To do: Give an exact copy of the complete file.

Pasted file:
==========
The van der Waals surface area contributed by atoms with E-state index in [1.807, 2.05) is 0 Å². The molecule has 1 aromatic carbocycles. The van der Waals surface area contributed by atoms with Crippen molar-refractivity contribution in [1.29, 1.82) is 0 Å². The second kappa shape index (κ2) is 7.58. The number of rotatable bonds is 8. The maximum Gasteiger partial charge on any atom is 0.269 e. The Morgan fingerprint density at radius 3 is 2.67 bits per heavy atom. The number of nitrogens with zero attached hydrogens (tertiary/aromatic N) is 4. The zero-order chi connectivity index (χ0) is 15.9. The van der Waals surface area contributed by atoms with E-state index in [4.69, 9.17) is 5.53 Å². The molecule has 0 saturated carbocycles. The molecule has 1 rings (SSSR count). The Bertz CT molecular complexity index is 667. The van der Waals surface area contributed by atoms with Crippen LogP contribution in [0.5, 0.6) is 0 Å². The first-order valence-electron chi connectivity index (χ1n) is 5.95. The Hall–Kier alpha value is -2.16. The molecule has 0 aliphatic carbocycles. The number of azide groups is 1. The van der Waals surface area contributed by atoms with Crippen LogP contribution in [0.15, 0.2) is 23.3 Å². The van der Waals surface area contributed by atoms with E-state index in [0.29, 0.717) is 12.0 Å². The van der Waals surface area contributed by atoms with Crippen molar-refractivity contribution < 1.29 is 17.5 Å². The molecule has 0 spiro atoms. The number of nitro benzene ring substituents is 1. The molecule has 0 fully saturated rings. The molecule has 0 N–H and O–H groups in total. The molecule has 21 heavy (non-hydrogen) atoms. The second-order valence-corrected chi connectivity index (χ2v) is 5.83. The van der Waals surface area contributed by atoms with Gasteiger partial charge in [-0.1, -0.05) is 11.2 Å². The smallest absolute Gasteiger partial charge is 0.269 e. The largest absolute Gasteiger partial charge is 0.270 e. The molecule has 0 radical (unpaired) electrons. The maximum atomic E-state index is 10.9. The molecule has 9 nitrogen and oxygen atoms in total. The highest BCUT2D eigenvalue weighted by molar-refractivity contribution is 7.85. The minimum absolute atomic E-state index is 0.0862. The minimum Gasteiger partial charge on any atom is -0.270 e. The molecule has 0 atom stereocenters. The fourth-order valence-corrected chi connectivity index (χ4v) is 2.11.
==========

The van der Waals surface area contributed by atoms with E-state index in [1.807, 2.05) is 0 Å². The molecule has 1 aromatic carbocycles. The van der Waals surface area contributed by atoms with Crippen molar-refractivity contribution in [1.29, 1.82) is 0 Å². The second kappa shape index (κ2) is 7.58. The number of rotatable bonds is 8. The maximum Gasteiger partial charge on any atom is 0.269 e. The Morgan fingerprint density at radius 3 is 2.67 bits per heavy atom. The number of nitrogens with zero attached hydrogens (tertiary/aromatic N) is 4. The zero-order chi connectivity index (χ0) is 15.9. The van der Waals surface area contributed by atoms with E-state index in [4.69, 9.17) is 5.53 Å². The molecule has 0 saturated carbocycles. The molecule has 1 rings (SSSR count). The Bertz CT molecular complexity index is 667. The van der Waals surface area contributed by atoms with Crippen LogP contribution in [0.5, 0.6) is 0 Å². The first-order valence-electron chi connectivity index (χ1n) is 5.95. The Hall–Kier alpha value is -2.16. The molecule has 0 aliphatic carbocycles. The number of azide groups is 1. The van der Waals surface area contributed by atoms with Crippen LogP contribution in [0.15, 0.2) is 23.3 Å². The van der Waals surface area contributed by atoms with E-state index in [0.29, 0.717) is 12.0 Å². The van der Waals surface area contributed by atoms with Crippen molar-refractivity contribution < 1.29 is 17.5 Å². The molecule has 0 spiro atoms. The number of nitro benzene ring substituents is 1. The molecule has 0 fully saturated rings. The molecule has 0 N–H and O–H groups in total. The molecule has 21 heavy (non-hydrogen) atoms. The second-order valence-corrected chi connectivity index (χ2v) is 5.83. The van der Waals surface area contributed by atoms with Gasteiger partial charge in [-0.1, -0.05) is 11.2 Å². The smallest absolute Gasteiger partial charge is 0.269 e. The largest absolute Gasteiger partial charge is 0.270 e. The molecule has 0 radical (unpaired) electrons. The maximum atomic E-state index is 10.9. The molecule has 9 nitrogen and oxygen atoms in total. The highest BCUT2D eigenvalue weighted by molar-refractivity contribution is 7.85. The minimum absolute atomic E-state index is 0.0862. The minimum Gasteiger partial charge on any atom is -0.270 e. The molecule has 0 atom stereocenters. The fourth-order valence-corrected chi connectivity index (χ4v) is 2.11.